Come and walk along the South Bank with me

There is nothing quite like a walk along the South Bank on a lazy afternoon. After watching the buskers and street artists at work, take a few moments to browse through the books at the outdoor book market. Round it off with a free concert at the National Theatre, and you have another reason to love London.

We’ve spent a few afternoons, usually with visitors to London, wandering along the South Bank, a walkway next to the Thames. We have watched jugglers and street dancers, street artists and musicians, statue artists (or whatever they are called) and a London bobby in a tutu. It is so vibrant along there. There is true talent on show and some talent just along for the ride, and it is all wonderful entertainment.

A bobby in a tutu. I think he's off duty.
A street dancer in action

Recently we stood and watched a busker blowing giant soap bubbles into the air. They were massive bubbles, boasting rainbow reflections as they floated into the air before being stabbed to death by pimply adolescents. We noticed a family standing across the way from us and soon became transfixed by their little, curly-haired, blue-eyed toddler in a buggy. He was so excited by the bubbles; his legs went rigid, then he screamed and laughed and kicked his legs in a frenzy. It was so sweet to witness pure, unadulterated joy and excitement. A precious moment.

The soap bubble blower

You cannot walk along the South Bank without stopping to check out the book market. It nestles under Waterloo Bridge and I understand is the only established second-hand/antique/vintage book market in southern England. It stays open till 7pm daily and is well worth a good browse; I saw some old Billy Bunter books there, something I haven’t seen since my childhood. Many of the traders are book specialists who can help you if you are looking for something in particular.

A book market with a river view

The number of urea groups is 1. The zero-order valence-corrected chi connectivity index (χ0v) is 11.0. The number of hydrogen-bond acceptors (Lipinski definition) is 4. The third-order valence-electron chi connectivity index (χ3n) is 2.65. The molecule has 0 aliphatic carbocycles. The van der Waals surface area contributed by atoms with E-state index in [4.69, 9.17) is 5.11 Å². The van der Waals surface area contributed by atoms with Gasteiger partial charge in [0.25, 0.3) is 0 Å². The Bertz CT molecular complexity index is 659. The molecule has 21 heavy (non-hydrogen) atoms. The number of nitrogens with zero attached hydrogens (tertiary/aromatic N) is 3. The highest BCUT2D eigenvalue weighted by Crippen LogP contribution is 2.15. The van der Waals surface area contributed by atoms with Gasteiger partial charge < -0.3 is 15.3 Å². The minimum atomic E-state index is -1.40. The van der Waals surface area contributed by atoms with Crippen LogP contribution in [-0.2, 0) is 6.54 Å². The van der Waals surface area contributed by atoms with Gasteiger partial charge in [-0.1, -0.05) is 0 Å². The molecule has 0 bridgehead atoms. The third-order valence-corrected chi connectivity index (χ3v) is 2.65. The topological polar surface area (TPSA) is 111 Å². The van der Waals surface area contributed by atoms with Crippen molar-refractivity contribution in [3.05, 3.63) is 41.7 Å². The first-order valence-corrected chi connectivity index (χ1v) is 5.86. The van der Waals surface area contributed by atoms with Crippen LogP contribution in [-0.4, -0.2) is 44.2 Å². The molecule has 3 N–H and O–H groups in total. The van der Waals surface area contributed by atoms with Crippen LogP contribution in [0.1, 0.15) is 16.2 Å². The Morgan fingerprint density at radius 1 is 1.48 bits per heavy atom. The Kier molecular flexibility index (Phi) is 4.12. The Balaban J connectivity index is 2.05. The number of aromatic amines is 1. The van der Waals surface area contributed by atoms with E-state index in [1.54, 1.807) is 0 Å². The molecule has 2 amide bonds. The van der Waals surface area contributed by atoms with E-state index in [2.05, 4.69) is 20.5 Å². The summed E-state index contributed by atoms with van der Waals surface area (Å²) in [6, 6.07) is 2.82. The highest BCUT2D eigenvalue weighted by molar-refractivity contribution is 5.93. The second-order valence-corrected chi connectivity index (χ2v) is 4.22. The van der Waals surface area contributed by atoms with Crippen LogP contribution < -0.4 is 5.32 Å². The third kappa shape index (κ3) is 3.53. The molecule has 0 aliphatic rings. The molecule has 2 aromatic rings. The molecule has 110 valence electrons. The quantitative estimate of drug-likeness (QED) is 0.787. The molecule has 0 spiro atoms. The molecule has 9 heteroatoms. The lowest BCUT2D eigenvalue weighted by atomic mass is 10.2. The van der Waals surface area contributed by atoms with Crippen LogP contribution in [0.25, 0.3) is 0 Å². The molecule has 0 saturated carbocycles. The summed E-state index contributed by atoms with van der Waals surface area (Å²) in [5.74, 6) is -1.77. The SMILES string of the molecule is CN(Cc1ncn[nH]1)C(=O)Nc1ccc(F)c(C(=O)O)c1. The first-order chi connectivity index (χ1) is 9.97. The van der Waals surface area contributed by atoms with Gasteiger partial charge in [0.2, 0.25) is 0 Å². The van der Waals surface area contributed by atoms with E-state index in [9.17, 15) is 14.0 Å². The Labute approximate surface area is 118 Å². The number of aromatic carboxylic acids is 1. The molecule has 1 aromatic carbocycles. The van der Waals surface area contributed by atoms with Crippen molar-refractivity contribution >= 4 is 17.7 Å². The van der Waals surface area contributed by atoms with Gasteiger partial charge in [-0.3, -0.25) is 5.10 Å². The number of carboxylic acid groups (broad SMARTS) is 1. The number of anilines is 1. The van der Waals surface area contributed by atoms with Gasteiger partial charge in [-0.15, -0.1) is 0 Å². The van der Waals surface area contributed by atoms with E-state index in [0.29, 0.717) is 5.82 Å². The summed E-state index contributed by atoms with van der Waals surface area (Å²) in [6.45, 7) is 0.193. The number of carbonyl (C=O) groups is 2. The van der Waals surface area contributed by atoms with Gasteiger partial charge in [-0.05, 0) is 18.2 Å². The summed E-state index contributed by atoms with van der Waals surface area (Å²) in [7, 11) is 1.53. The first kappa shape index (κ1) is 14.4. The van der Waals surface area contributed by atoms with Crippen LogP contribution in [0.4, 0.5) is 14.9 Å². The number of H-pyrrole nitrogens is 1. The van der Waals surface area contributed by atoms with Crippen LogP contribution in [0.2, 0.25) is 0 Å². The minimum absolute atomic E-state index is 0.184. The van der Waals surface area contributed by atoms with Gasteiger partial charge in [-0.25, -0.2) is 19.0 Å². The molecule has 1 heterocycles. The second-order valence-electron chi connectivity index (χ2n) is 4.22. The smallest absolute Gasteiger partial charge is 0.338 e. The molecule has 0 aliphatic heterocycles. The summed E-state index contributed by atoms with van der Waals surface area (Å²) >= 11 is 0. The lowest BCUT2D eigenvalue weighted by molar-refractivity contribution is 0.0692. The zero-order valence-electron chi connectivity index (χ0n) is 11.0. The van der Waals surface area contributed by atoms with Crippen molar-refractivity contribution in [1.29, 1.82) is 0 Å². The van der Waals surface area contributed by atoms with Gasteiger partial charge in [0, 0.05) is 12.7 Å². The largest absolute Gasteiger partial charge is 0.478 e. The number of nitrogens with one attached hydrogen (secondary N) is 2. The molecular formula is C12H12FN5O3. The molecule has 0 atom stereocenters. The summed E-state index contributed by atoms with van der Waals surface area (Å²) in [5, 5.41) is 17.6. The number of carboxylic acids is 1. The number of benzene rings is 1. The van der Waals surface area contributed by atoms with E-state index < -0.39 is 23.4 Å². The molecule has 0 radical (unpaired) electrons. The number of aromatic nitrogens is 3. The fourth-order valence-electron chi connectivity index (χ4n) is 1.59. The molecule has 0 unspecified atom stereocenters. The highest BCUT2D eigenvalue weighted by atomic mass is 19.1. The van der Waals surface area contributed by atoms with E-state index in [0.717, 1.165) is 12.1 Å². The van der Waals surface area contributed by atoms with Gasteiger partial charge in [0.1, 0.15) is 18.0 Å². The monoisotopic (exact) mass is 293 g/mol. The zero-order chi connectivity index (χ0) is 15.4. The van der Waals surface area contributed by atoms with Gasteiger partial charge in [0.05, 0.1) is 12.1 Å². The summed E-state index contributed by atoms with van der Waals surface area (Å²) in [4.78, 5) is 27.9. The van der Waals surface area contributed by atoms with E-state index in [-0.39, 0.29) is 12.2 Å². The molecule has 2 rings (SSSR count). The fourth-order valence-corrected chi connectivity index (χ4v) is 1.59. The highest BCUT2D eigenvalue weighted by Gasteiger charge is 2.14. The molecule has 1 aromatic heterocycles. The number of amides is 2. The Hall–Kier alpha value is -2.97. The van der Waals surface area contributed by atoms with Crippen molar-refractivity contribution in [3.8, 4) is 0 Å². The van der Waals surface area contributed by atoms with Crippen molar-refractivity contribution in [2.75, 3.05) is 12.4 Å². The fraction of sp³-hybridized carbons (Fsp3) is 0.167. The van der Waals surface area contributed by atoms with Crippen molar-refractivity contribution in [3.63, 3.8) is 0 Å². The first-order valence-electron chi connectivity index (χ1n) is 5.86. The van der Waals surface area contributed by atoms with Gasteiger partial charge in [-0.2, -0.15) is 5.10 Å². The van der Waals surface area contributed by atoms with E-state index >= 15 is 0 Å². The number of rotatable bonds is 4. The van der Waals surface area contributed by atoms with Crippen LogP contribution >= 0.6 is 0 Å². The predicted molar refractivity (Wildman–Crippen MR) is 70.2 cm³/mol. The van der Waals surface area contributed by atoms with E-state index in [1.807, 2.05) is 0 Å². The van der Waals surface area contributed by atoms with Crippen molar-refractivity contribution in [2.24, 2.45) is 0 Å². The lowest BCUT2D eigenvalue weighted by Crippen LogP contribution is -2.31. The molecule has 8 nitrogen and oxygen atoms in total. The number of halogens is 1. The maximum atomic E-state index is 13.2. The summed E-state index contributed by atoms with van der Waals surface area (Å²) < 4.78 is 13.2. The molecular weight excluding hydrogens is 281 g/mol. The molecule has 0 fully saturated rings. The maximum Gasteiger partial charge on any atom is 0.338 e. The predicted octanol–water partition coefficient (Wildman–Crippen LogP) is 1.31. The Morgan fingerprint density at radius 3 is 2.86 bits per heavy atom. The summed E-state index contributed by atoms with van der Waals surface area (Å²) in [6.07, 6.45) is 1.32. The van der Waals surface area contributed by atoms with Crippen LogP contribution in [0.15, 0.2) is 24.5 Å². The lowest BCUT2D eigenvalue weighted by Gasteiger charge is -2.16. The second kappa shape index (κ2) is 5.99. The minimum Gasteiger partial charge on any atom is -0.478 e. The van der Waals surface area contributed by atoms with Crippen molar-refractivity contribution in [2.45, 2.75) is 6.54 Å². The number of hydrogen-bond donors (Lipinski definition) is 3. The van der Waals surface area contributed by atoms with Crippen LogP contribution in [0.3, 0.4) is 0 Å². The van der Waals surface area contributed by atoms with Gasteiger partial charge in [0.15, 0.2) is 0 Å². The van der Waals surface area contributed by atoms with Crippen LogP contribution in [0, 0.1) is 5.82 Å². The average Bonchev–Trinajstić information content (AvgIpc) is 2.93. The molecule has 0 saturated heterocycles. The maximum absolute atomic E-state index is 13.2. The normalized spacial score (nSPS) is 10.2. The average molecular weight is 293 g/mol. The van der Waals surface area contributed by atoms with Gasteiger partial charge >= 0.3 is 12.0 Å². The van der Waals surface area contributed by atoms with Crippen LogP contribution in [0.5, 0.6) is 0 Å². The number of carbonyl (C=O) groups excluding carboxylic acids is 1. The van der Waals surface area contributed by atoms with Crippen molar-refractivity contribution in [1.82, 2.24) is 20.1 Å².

The South Bank is lined with restaurants and culturally populated with theatres and galleries: the Royal Festival Hall, the Queen Elizabeth Hall, the Hayward Gallery, the National Theatre, BFI Southbank, Shakespeare’s Globe and Tate Modern. The London Eye is also there; a relatively recent addition to London’s skyline.

The London Eye on the South Bank

The National Theatre quite regularly hosts free concerts in the foyer, and we have been privileged to see some up-and-coming and established artists performing there. One Sunday, after a long walk over a number of the London bridges (material for another day), we stopped at the National Theatre and were lucky enough to see a young singer/songwriter, Callaghan,  performing in the foyer. Her musical idol is Shawn Mullins, so you can imagine that her style is acoustic country, folk music.

Callaghan plays guitar and piano, and shifted between the two as she shared her wares of beautiful, lyrical songs of joy, triumph, love and longing. She chats between songs and is refreshingly open and honest, self-effacing even. We went to a second, free concert of hers there just before Christmas last year, and walked along the frozen South Bank, decorated with a brightly-lit German market, to get there. Beautiful, magical, colourful Christmas on the South Bank.

We went to a third concert of Callaghan’s in July. It was a farewell concert of sorts, as she and her husband were about to leave for the USA, for her to fulfil her dream of making an album with Shawn Mullins. As we speak, she is touring with him in the US; check out the tour, you might want to go if you’re nearby.

Her farewell concert was at the 100 Club in Oxford Street, central London. Described as the oldest live music venue in London, the club opened in 1942 as a jazz club. During World War II it saw the likes of Glen Miller perform there and, because it is situated in a basement, it was promoted as a bomb shelter of sorts. You could listen to great jazz music while the bombs rained down all around London. “Forget the Doodle bug – come and Jitterbug” was its payoff line in those days.

Callaghan performed her set of beautiful songs, shared her story of coming to London and trying to make it in the music business while working as an admin assistant in an accounting firm. Moving to the USA was to be her plunge, full-time, into the business, and she was thrilled and excited. And she was beside herself to have Shawn Mullins agree to produce her album.

She was accompanied in a couple of songs by the most outrageously talented jazz pianist, Joe Thompson. A pianist, artist and arranger, he is the musical director at London’s The Ivy Club. I am out of words to describe his talent. I was mesmerised.

I feel so privileged to witness the birth, the breath and the expression of talent in this city. Artists clamour to perform here, to ‘make it’ here and to launch their careers here. Some never want to leave. I cherish the opportunity I have to watch and listen, to whistle and scream, and always to walk alongside the river.

Sunshine signing off for today.